Manoj J. Monga, MD, FACS

Manoj J. Monga, MD, FACS

The University of California, San Diego

San Diego, California

Manoj J. Monga, MD, FACS, is Professor and Chair of Urology at the University of California, San Diego. He previously served as Director of the Stevan B. Streem Center for Endourology & Stone Disease at the Glickman Urological and Kidney Institute at the Cleveland Clinic and the Joseph Sorkness Family Endowed Professor and Vice-Chair of Urologic Surgery and Director of Endourology & Stone Disease at the University of Minnesota. Dr. Monga received his medical degree from the Chicago Medical School and completed his residency at Tulane University School of Medicine. Dr. Monga is recognized as an international authority in endourology and stone disease, and has been an invited speaker in India, Thailand, Brazil, Italy, Greece, Mexico, China, United Kingdom and the Netherlands. He has also acted as a Visiting Professor at many of the major medical centers in the United States. Dr. Monga has served on numerous AUA committees, including the Quality Improvement & Patient Safety Committee, Abstract Committee, and Urology Care Foundation’s Outreach Committee. He also served as Chair of the North Central Section’s Education Committee. Dr. Monga has served as the section editor of the Journal of Endourology and served on several other editorial boards, including the Indian Journal of Urology and the International Brazilian Journal of Urology.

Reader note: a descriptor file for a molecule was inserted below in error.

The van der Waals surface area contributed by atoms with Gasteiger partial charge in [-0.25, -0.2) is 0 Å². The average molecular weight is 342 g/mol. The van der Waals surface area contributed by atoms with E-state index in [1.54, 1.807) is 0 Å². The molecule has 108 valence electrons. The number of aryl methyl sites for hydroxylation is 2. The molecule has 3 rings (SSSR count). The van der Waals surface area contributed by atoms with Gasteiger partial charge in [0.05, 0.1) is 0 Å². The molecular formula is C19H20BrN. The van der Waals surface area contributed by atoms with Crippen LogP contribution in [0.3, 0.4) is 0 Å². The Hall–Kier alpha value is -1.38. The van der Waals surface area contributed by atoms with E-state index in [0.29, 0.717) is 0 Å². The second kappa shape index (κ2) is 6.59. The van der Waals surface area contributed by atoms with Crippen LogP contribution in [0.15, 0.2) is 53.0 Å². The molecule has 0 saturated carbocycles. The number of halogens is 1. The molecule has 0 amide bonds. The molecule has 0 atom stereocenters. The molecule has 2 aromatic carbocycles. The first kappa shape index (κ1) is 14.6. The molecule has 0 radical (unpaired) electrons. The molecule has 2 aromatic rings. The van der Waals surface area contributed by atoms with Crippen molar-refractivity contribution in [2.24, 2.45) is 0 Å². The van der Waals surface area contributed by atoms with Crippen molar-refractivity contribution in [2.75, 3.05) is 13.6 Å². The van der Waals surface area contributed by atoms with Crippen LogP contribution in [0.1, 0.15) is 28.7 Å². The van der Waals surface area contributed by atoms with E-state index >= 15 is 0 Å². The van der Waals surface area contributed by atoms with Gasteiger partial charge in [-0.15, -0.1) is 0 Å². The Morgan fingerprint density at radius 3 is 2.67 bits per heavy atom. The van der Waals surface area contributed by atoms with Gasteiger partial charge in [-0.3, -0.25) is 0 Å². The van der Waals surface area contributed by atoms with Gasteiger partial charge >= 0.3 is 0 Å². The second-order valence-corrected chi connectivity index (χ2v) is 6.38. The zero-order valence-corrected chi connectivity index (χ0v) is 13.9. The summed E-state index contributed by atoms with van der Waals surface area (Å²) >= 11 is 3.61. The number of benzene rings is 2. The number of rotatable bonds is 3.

Talks by Manoj J. Monga, MD, FACS

Stone Disease Workup and Treatment

Manoj J. Monga, MD, FACS, answers patients’ commonly asked questions about food, drink, and supplement choices for kidney stone prevention. He first acknowledges the overwhelming role of genetics in calcium oxalate stone formation. Dr. Monga then compares sodas made with phosphoric acid versus sodas made with citric acid, explaining the effects of each on stone formation, explaining that phosphoric acid is detrimental to the kidneys. He continues by analyzing the beneficial alkali content of coconut water and the impact of black and green teas on kidney stone formation.

Dr. Monga then addresses the role of dietary citrates, emphasizing that foods rich in citric acid are good for the kidneys, and foods rich in potassium citrate are bad for the kidneys. He also explains that a higher calcium and lower salt intake may help stone prevention. Dr. Monga considers supplements as well, noting that fish oil can help decrease urinary calcium while increasing urinary citrate.

Dr. Monga continues by evaluating several oxalate-rich foods, all of which raise the risk of stone formation. He completes his discussion with a comparison of milk chocolate versus dark chocolate, emphasizing that milk chocolate is better for reducing the risk of stone formation.